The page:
Medical care gets too much credit for prolonging life.
A 2002 Health Affairs journal article calculated the contribution of factors that determined health and premature death. Those influences were personal behavior, life circumstances, environmental toxins, medical care and genes.
Behavior accounts for 40 percent of premature deaths. The leading causes in this category are smoking, obesity and physical inactivity. While Americans place great faith in medical technology to extend life, simple changes in health habits would have far more impact.
Life circumstances cause 15 percent of premature death, but may contribute significantly to the other factors. People with lower income, less education and lower social status die sooner and are more likely to be disabled. People in lower classes are more likely to have poor health behavior: They smoke more, and have riskier lifestyles.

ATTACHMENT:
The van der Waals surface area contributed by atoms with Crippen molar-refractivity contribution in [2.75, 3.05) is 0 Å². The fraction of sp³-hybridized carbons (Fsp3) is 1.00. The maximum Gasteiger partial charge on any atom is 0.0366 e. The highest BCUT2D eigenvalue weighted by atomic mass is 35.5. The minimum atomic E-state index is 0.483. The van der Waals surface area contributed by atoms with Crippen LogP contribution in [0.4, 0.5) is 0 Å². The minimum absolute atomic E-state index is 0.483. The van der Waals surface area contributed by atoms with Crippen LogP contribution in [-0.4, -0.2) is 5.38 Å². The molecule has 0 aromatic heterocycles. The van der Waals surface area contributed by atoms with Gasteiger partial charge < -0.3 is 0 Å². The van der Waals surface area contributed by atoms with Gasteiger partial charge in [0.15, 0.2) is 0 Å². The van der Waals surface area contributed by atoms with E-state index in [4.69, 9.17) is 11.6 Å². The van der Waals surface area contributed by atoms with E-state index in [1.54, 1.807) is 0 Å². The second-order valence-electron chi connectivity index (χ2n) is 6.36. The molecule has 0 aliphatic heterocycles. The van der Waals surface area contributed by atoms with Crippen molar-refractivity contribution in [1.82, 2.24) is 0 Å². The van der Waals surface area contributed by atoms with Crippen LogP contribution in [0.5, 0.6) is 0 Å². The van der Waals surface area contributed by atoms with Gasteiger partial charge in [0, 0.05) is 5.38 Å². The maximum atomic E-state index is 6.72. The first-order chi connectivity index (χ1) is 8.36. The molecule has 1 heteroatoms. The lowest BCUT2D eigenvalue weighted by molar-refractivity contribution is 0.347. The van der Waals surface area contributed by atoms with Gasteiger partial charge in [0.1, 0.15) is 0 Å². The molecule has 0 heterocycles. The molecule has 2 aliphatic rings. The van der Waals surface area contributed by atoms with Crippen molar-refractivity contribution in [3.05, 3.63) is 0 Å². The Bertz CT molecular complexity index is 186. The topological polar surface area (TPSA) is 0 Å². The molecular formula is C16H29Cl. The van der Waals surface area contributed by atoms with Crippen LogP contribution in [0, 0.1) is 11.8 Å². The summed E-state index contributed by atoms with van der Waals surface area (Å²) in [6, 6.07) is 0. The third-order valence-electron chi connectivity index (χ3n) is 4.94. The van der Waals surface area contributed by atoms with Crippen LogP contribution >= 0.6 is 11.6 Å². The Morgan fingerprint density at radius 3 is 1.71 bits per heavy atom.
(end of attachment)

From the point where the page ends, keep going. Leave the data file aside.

Environmental exposures account for 5 percent of premature deaths. Occupational products, pollution, lead paint and chemical contaminants are unpleasant facts in dangerous jobs and substandard living conditions.
Medical care affects only 10 percent of premature deaths, yet it accounts for 95 percent of U.S. health-care spending. The big contributors in this category are lack of access and medical errors, which the Institute of Medicine estimates kill as many as 98,000 people annually. Lack of health insurance, which affects 16 percent of the U.S. population, also contributes to premature death.
Genes, which are considered an uncontrollable factor, cause 30 percent of premature deaths. Yet genetic predisposition is not destiny. About two-thirds of obesity risk is genetic, but the condition does not happen without poor health habits. Dr. David Heber, director of the UCLA Center for Human Nutrition, points out that the human DNA changes 0.5 percent every million years but the obesity epidemic is only about 30 years old.